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Frontiers of Biogeography

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Biogeographic and β-diversity patterns for southern Africa’s native freshwater fishes: a synthesis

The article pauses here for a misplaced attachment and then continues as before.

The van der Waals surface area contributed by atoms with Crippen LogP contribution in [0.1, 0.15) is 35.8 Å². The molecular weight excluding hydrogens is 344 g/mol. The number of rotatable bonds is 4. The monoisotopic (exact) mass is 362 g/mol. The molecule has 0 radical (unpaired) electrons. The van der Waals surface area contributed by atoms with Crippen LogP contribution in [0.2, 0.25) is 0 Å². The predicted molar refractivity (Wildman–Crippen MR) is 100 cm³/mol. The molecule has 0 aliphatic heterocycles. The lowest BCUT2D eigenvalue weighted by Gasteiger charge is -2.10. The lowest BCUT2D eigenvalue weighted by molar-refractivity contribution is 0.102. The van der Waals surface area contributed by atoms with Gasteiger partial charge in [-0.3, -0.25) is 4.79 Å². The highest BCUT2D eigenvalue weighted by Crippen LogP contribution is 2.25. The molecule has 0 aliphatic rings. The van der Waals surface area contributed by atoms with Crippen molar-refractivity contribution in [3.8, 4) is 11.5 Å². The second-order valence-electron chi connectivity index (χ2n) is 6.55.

Freshwater habitats are some of the most imperilled ecosystems in the world as they harbour numerous species threatened with extinction. In tropical Africa, acute deficiency of scientific data on the distribution patterns of freshwater biodiversity hampers successful conservation interventions. The number of newly described and resurrected freshwater fish species in southern Africa has increased considerably since the last bioregionalization effort, nearly three decades ago.  Here, we utilize an updated matrix of catchment-scale native freshwater fish distributions to re-evaluate earlier biogeographic zonation patterns and examine the relative contribution of beta diversity to observed spatial distribution patterns in the subregion. Cluster analysis applied to an incidence data matrix of 259 native freshwater fish species from 17 drainage basins resulted in three major biogeographic zones, which generally corresponded to patterns shown in earlier studies. However, our analysis further revealed a split of the Eastern zone into two sub-clusters -- Northeast and Southeast. We decomposed the overall beta diversity (βSOR), of southern Africa’s native freshwater fishes into its nestedness (βSNE) and turnover (βSIM) components. In all three zones, the proportion of the nestedness resultant component (βratio) was less than 0.5, implying that the compositional variation in overall beta diversity was mainly driven by species turnover. The dominance of the turnover component to overall β-diversity suggests that conservation initiatives targeting multiple sites across broad spatial scales are likely to provide better outcomes for southern Africa’s native ichthyofauna than a few large, protected areas. We discuss the relative contribution of environmental heterogeneity and dispersal limitation on observed bioregionalization and β-diversity patterns of native freshwater fishes in southern Africa. Incomplete knowledge of the taxonomic diversity of southern Africa’s ichthyofauna affects the mapping of distribution patterns, stressing the need for increased sampling efforts, especially in high diversity drainages that border the Congo basin.

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